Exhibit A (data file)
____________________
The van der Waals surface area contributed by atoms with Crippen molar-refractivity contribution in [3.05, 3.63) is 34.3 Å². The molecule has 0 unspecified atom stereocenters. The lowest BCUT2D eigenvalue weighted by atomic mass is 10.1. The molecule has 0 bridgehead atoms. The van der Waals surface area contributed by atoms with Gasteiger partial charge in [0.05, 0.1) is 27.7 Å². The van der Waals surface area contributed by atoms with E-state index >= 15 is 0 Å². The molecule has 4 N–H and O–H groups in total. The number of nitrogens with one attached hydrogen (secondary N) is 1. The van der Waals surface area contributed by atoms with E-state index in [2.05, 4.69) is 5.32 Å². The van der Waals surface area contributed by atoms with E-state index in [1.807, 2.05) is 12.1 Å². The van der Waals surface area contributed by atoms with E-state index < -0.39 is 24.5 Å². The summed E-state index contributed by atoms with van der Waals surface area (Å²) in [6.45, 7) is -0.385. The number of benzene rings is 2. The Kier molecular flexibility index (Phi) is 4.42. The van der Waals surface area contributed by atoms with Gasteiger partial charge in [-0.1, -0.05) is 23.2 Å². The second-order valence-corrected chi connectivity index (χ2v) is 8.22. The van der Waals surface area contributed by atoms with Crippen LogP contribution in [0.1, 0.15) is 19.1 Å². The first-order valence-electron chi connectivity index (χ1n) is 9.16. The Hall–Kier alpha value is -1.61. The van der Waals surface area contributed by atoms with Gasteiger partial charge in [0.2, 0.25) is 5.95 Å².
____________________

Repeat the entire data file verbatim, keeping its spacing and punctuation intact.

The van der Waals surface area contributed by atoms with Crippen molar-refractivity contribution in [3.05, 3.63) is 34.3 Å². The molecule has 0 unspecified atom stereocenters. The lowest BCUT2D eigenvalue weighted by atomic mass is 10.1. The molecule has 0 bridgehead atoms. The van der Waals surface area contributed by atoms with Gasteiger partial charge in [0.05, 0.1) is 27.7 Å². The van der Waals surface area contributed by atoms with E-state index >= 15 is 0 Å². The molecule has 4 N–H and O–H groups in total. The number of nitrogens with one attached hydrogen (secondary N) is 1. The van der Waals surface area contributed by atoms with E-state index in [2.05, 4.69) is 5.32 Å². The van der Waals surface area contributed by atoms with E-state index in [1.807, 2.05) is 12.1 Å². The van der Waals surface area contributed by atoms with E-state index < -0.39 is 24.5 Å². The summed E-state index contributed by atoms with van der Waals surface area (Å²) in [6.45, 7) is -0.385. The number of benzene rings is 2. The Kier molecular flexibility index (Phi) is 4.42. The van der Waals surface area contributed by atoms with Gasteiger partial charge in [-0.1, -0.05) is 23.2 Å². The second-order valence-corrected chi connectivity index (χ2v) is 8.22. The van der Waals surface area contributed by atoms with Crippen LogP contribution in [0.1, 0.15) is 19.1 Å². The first-order valence-electron chi connectivity index (χ1n) is 9.16. The Hall–Kier alpha value is -1.61. The van der Waals surface area contributed by atoms with Gasteiger partial charge in [0.2, 0.25) is 5.95 Å².